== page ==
Image by Toni Etyang from Pixabay

I’m supposed to be writing a review of Steven Pinker’s Sense and Style, but like the student who waited until the last minute to read the book, I’m not in a position to write a full review—yet. With Halloween on the horizon, and Pinker’s reference to zombie nouns, I thought a blog on those might be more apropos than trying to bluff my way through a full book review.

I am not a fan of horror films or literature (with the exception of Stephen King), so my knowledge of zombies is limited. Suffice to say that for our purposes the Merriam-Webster definition of a will-less, speechless human that’s died and been reanminated by supernatural powers works as well as anything—especially the will-less, speechless part.

When grammarians speak of zombie nouns, they are referring to words that usually appear as verbs or adjectives, but through some contortion have been turned into nouns. And like the zombies of literature—they are speechless and will-less. 

Helen Sword says nominalizations “cannibalize active verbs, suck the lifeblood from adjectives and substitute abstract entities for human beings.” I like the visuals in her description. Although the problem is more pronounced in nonfiction writing, fiction writers ought also to be on the lookout for verbs or adjectives that function as nouns.

Check the Suffix

Clues to a word’s function can often be found in the suffix. Telltale signs of a noun are the following suffixes: ance, ment, ion, ation, ing, ist, ity, cy.

  • Avoid becomes avoidance
  • Advance becomes advancement
  • Exclude becomes exclusion
  • Standard becomes standardized
  • Contribute becomes or contribution

Verbs—especially active verbs—are the lifeblood of a sentence. Turning them into nouns drains the life from your writing Click To Tweet.  As a result, we fail to communicate in the clearest, most direct manner. Nominalization does two things that muddy writing:

  • Hides who and what
  • Smothers verbs

Sentences must contain a subject and a verb—the who and what. Note in these examples how difficult it is to decipher who is doing what.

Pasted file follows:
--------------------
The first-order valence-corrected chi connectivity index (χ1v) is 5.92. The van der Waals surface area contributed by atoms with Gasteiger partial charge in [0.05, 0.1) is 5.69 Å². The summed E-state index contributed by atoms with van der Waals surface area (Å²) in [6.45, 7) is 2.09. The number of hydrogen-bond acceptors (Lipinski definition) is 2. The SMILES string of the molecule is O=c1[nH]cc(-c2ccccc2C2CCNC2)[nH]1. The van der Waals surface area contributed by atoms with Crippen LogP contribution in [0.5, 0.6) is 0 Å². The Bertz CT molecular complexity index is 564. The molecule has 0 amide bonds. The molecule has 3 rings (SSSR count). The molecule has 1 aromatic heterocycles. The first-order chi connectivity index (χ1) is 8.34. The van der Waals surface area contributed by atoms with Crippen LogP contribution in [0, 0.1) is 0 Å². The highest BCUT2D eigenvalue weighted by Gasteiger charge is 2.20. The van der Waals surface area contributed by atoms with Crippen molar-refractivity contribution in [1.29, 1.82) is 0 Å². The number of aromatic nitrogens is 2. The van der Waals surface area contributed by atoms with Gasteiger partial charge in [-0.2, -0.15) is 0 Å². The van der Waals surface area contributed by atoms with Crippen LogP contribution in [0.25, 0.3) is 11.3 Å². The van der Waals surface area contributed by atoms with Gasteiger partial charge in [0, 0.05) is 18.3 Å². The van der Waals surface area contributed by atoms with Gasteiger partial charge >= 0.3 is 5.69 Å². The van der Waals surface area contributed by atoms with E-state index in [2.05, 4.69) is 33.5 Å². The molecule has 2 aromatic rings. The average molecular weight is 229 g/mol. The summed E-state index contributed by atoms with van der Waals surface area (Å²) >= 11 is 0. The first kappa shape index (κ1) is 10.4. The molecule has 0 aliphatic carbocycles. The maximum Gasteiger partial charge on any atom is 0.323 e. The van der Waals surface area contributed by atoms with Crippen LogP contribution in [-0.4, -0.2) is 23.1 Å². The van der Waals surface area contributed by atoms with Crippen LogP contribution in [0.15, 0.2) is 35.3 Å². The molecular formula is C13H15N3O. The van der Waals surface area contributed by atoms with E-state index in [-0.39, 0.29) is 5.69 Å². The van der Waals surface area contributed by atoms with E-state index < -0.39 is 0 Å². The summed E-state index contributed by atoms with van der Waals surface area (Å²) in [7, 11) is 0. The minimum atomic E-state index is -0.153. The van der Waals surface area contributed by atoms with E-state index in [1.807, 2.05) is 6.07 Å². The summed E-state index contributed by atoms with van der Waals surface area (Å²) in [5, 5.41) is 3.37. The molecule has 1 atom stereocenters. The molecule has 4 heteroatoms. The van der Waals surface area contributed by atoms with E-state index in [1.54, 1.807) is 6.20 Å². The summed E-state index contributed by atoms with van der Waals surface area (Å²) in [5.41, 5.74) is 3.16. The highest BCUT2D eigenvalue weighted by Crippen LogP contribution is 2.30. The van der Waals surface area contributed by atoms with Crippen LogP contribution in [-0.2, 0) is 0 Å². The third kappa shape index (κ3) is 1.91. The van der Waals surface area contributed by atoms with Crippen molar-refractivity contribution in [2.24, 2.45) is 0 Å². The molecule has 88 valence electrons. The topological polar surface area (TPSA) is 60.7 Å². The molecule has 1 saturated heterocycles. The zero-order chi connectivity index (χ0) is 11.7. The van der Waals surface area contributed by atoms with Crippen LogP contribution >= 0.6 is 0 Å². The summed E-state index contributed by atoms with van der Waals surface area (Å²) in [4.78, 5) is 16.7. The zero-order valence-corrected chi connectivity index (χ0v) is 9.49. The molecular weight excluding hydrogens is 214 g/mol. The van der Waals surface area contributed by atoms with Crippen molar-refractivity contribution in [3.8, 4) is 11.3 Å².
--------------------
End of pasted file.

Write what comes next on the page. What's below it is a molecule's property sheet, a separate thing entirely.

It was the intention of the supervisor to eliminate all overtime pay.

We expect to find the subject at or near the front of a sentence, usually followed closely by the verb. But here, we’re halfway into the sentence before landing on the who—the supervisor. The action is even less obvious.

If we move the subject closer to the opening and decipher what the supervisor does we recast as follows:

The supervisor intended to eliminate all overtime pay.

The noun, intention, reverts to its verb form, intent. Subject and verb appear together near the beginning of the sentence and its meaning is clear.

In the following example, locating the subject is even more challenging.

Negligence on the part of the hospital workers was the reason for the failure of the dialysis machine.

If we look for who, we might think hospital workers is the subject.

But the point of the sentence is that the machine failed. Ah—there’s the subject and verb. Now, we want to know why.

The dialysis machine failed due to the worker’s negligence.

That empty noun failure becomes the active verb failed. We can also exchange the noun negligence for a shorter noun form, neglect, and tighten the sentence even further.

If suffixes are clues to zombie nouns, smothered verbs are another indicator.

Mercy Hospital made the decision to close its maternity ward.

The subject is clear; the verb less so. Did the hospital make something? No. Mercy Hospital decided to close its maternity ward. Look for verb phrases that cover or delay the true verb and eliminate them.

Empty, needless nouns leave your reader wondering who did what. Always keep your subject and verb in mind and exterminate the zombies.

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